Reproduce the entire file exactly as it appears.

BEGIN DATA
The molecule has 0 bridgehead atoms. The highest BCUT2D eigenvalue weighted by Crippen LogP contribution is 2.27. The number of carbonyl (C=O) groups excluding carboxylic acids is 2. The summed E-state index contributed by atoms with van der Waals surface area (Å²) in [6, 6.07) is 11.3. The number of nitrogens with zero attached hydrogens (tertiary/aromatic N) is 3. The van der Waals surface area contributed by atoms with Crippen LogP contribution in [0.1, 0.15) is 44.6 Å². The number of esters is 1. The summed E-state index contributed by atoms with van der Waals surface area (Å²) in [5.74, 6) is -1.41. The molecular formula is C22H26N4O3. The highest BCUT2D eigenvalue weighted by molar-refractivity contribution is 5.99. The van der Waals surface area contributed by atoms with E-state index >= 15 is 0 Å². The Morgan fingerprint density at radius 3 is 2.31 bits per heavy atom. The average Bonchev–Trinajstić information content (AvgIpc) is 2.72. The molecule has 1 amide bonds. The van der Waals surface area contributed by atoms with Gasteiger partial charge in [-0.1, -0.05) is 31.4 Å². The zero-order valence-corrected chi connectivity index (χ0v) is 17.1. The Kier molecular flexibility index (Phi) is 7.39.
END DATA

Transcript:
The molecule has 0 bridgehead atoms. The highest BCUT2D eigenvalue weighted by Crippen LogP contribution is 2.27. The number of carbonyl (C=O) groups excluding carboxylic acids is 2. The summed E-state index contributed by atoms with van der Waals surface area (Å²) in [6, 6.07) is 11.3. The number of nitrogens with zero attached hydrogens (tertiary/aromatic N) is 3. The van der Waals surface area contributed by atoms with Crippen LogP contribution in [0.1, 0.15) is 44.6 Å². The number of esters is 1. The summed E-state index contributed by atoms with van der Waals surface area (Å²) in [5.74, 6) is -1.41. The molecular formula is C22H26N4O3. The highest BCUT2D eigenvalue weighted by molar-refractivity contribution is 5.99. The van der Waals surface area contributed by atoms with E-state index >= 15 is 0 Å². The Morgan fingerprint density at radius 3 is 2.31 bits per heavy atom. The average Bonchev–Trinajstić information content (AvgIpc) is 2.72. The molecule has 1 amide bonds. The van der Waals surface area contributed by atoms with Gasteiger partial charge in [-0.1, -0.05) is 31.4 Å². The zero-order valence-corrected chi connectivity index (χ0v) is 17.1. The Kier molecular flexibility index (Phi) is 7.39.